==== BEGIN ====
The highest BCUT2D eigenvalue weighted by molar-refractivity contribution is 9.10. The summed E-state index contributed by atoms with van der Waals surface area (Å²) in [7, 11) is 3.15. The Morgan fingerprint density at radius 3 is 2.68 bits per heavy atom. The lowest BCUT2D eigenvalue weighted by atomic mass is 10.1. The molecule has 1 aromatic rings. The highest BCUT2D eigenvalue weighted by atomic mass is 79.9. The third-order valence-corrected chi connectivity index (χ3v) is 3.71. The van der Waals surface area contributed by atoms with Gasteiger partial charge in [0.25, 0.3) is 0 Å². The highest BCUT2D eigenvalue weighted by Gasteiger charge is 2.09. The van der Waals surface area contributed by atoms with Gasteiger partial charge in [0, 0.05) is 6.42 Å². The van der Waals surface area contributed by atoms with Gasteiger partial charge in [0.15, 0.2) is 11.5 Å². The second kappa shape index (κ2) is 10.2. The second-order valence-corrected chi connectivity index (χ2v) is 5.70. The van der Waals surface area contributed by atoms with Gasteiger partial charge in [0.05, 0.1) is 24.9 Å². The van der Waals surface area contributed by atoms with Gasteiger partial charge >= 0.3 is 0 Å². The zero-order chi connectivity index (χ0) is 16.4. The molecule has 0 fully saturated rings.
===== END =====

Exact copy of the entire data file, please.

The highest BCUT2D eigenvalue weighted by molar-refractivity contribution is 9.10. The summed E-state index contributed by atoms with van der Waals surface area (Å²) in [7, 11) is 3.15. The Morgan fingerprint density at radius 3 is 2.68 bits per heavy atom. The lowest BCUT2D eigenvalue weighted by atomic mass is 10.1. The molecule has 1 aromatic rings. The highest BCUT2D eigenvalue weighted by atomic mass is 79.9. The third-order valence-corrected chi connectivity index (χ3v) is 3.71. The van der Waals surface area contributed by atoms with Gasteiger partial charge in [0.25, 0.3) is 0 Å². The highest BCUT2D eigenvalue weighted by Gasteiger charge is 2.09. The van der Waals surface area contributed by atoms with Gasteiger partial charge in [0, 0.05) is 6.42 Å². The van der Waals surface area contributed by atoms with Gasteiger partial charge in [0.15, 0.2) is 11.5 Å². The second kappa shape index (κ2) is 10.2. The second-order valence-corrected chi connectivity index (χ2v) is 5.70. The van der Waals surface area contributed by atoms with Gasteiger partial charge in [0.05, 0.1) is 24.9 Å². The van der Waals surface area contributed by atoms with Gasteiger partial charge >= 0.3 is 0 Å². The zero-order chi connectivity index (χ0) is 16.4. The molecule has 0 fully saturated rings.